The Age of the Content Manager

By | 2015/09/28

When I started my career in tech writing, it was the age of the writer. Tech writers tended to work independently on a single book for months at a time. Better, for many, they not only got to write the book, they got to design it and shepherd it through the publication process. At the end of the process a book arrived from the printer and you got to keep a copy — I still have several. It was, from beginning to end, your work, your product, your book.

Fewer of us get to work that way today. We now live in the age of the content manager. Writers contribute chunks of text to content management systems that spit them out in various combinations. There is no end-to-end ownership. Not everyone works like this, but it is an increasingly dominant model, and the model which just about every pundit in the industry is urging companies to adopt.

It is not just in the workplace that we see content management predominate. Back in the day, tech comm conferences were dominated by discussions of writerly subjects. They were about writing. They were about rhetoric. They were about learning. Today, they are dominated by content management. They are about findability. They are about taxonomy. They are about reuse. They are about databases and CMSs.

Writerly virtues, alas, often take a back seat to content management virtues. Improved percentage of reuse becomes the goal to strive for. These are the things we are judged on in the age of the content manager.

I bear a portion of the credit/blame for this situation. My 1995 paper on Component Based Information Development (Proceedings of SGML 95) called for a move away from managing documents to managing components of documents. Maybe I just like to blow against the wind, but as hard as I campaigned for component content management in the age of the writer, I now find myself increasingly campaigning for writerly virtues in the age of the content manager.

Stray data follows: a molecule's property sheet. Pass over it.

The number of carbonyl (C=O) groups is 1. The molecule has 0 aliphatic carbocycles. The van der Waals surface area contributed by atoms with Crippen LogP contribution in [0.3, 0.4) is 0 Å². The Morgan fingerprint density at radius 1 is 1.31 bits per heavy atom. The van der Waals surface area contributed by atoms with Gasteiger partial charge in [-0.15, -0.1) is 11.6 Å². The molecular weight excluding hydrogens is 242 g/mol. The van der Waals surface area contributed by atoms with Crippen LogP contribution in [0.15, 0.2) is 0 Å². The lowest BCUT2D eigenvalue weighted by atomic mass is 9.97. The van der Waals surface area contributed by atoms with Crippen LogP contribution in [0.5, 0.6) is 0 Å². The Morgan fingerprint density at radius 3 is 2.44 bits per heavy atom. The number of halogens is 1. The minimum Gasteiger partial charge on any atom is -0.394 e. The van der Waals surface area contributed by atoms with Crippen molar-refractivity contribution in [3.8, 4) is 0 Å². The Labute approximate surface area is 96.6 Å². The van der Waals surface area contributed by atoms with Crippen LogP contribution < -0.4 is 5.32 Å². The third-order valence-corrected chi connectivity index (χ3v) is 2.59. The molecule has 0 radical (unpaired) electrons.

Make no mistake. We need to manage content. We don’t necessarily need to make percentage of reuse our primary metric, but we do need to collaborate on the production and management of content. I would never advocate for a return to writing books in cubicles. But I do feel that writers have lost out in the way content management is practiced today, and that content has suffered in the process.

What I had always hoped for is that structured writing and content management would become part of the writer’s toolkit and the writer’s mindset — that we would achieve a content management driven by writer’s values and writer’s appreciation of the subtlety and even the beauty of communication. Instead what we have is a content management driven by a database mindset, a mindset of rows and columns, a mindset of taxonomies where words are lined up like soldiers on parade. It is an orderly world, and internally it is a very efficient world. Sometimes it improves the actual efficiency of the content process, by whatever measurement of efficiency matters to the business.

Sometimes it does not. Content management projects often fail to deliver the hoped for productivity. Sometimes the messiness of the content refuses to submit to the orderliness of the content management system. The CMS mindset blames this on the writer for failing to fit their work to the prescribed structures. The writerly mindset blames the CMS structures for failing to represent the real messiness and complexity of the world they are trying to write about. Both may have a point. The larger point is that, 20 years after my Component Content Management paper, writers and content managers are still strange bedfellows.

Part of the reason that content management did not become part of the typical writer’s own toolkit was that the technology was simply too hard. SGML and RDBMS (the tools of choice in 1995) have given way to XML and CCMS, but they are still highly complex. There are nicer interfaces now, but they don’t hide the need to understand the underlying structures and the algorithms that process them in order to build a structured writing environment. Writers were able to learn to set up Frame’s Complex stylesheets and to use its cross reference mechanisms and TOC and index generation features because they were conceptually simple enough and fit within a domain of knowledge that writers understood. Structured writing and content management are far more abstract and require algorithmic thinking.